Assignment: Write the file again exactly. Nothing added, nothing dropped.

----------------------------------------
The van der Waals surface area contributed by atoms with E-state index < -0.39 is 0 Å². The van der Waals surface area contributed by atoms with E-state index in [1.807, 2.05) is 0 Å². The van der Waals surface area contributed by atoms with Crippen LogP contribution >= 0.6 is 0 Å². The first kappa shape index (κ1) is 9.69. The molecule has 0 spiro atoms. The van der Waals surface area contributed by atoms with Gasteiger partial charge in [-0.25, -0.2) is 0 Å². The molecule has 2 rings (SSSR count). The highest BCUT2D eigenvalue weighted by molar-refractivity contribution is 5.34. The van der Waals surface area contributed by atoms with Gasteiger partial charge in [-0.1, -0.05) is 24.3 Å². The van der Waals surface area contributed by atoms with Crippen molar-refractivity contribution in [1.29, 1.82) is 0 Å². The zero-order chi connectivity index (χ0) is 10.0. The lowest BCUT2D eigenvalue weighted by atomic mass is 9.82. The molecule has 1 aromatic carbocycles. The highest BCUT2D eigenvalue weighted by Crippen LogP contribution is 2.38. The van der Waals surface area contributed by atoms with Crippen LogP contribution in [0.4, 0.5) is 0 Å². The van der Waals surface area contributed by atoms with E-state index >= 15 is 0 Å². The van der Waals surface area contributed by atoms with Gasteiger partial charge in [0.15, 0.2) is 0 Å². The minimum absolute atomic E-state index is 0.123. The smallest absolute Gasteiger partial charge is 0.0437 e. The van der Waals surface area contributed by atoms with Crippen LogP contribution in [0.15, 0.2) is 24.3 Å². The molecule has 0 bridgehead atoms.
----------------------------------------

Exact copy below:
The van der Waals surface area contributed by atoms with E-state index < -0.39 is 0 Å². The van der Waals surface area contributed by atoms with E-state index in [1.807, 2.05) is 0 Å². The van der Waals surface area contributed by atoms with Crippen LogP contribution >= 0.6 is 0 Å². The first kappa shape index (κ1) is 9.69. The molecule has 0 spiro atoms. The van der Waals surface area contributed by atoms with Gasteiger partial charge in [-0.25, -0.2) is 0 Å². The molecule has 2 rings (SSSR count). The highest BCUT2D eigenvalue weighted by molar-refractivity contribution is 5.34. The van der Waals surface area contributed by atoms with Gasteiger partial charge in [-0.1, -0.05) is 24.3 Å². The van der Waals surface area contributed by atoms with Crippen molar-refractivity contribution in [1.29, 1.82) is 0 Å². The zero-order chi connectivity index (χ0) is 10.0. The lowest BCUT2D eigenvalue weighted by atomic mass is 9.82. The molecule has 1 aromatic carbocycles. The highest BCUT2D eigenvalue weighted by Crippen LogP contribution is 2.38. The van der Waals surface area contributed by atoms with Crippen LogP contribution in [0.4, 0.5) is 0 Å². The van der Waals surface area contributed by atoms with E-state index >= 15 is 0 Å². The van der Waals surface area contributed by atoms with Gasteiger partial charge in [0.15, 0.2) is 0 Å². The minimum absolute atomic E-state index is 0.123. The smallest absolute Gasteiger partial charge is 0.0437 e. The van der Waals surface area contributed by atoms with Crippen LogP contribution in [0.15, 0.2) is 24.3 Å². The molecule has 0 bridgehead atoms.